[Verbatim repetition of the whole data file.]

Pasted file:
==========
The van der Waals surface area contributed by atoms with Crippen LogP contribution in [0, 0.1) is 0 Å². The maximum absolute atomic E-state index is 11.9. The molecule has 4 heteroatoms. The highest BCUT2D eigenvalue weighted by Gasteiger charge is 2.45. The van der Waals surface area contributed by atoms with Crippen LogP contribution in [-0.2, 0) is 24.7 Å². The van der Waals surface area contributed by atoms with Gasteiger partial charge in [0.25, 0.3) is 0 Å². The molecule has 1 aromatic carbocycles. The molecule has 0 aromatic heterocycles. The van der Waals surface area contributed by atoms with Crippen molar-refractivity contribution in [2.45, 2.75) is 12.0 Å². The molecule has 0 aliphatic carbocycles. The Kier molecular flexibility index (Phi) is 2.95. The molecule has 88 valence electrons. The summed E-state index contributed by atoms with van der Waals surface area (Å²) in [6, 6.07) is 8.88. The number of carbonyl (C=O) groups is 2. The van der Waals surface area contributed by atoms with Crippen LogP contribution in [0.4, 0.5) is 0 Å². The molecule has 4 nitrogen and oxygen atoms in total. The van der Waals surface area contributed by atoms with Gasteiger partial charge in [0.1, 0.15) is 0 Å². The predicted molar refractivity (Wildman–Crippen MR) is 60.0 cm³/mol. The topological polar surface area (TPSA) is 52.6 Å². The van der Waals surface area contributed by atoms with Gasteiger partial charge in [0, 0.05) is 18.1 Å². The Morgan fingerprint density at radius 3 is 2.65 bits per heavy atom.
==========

The van der Waals surface area contributed by atoms with Crippen LogP contribution in [0, 0.1) is 0 Å². The maximum absolute atomic E-state index is 11.9. The molecule has 4 heteroatoms. The highest BCUT2D eigenvalue weighted by Gasteiger charge is 2.45. The van der Waals surface area contributed by atoms with Crippen LogP contribution in [-0.2, 0) is 24.7 Å². The van der Waals surface area contributed by atoms with Gasteiger partial charge in [0.25, 0.3) is 0 Å². The molecule has 1 aromatic carbocycles. The molecule has 0 aromatic heterocycles. The van der Waals surface area contributed by atoms with Crippen molar-refractivity contribution in [2.45, 2.75) is 12.0 Å². The molecule has 0 aliphatic carbocycles. The Kier molecular flexibility index (Phi) is 2.95. The molecule has 88 valence electrons. The summed E-state index contributed by atoms with van der Waals surface area (Å²) in [6, 6.07) is 8.88. The number of carbonyl (C=O) groups is 2. The van der Waals surface area contributed by atoms with Crippen LogP contribution in [0.4, 0.5) is 0 Å². The molecule has 4 nitrogen and oxygen atoms in total. The van der Waals surface area contributed by atoms with Gasteiger partial charge in [0.1, 0.15) is 0 Å². The predicted molar refractivity (Wildman–Crippen MR) is 60.0 cm³/mol. The topological polar surface area (TPSA) is 52.6 Å². The van der Waals surface area contributed by atoms with Gasteiger partial charge in [0, 0.05) is 18.1 Å². The Morgan fingerprint density at radius 3 is 2.65 bits per heavy atom.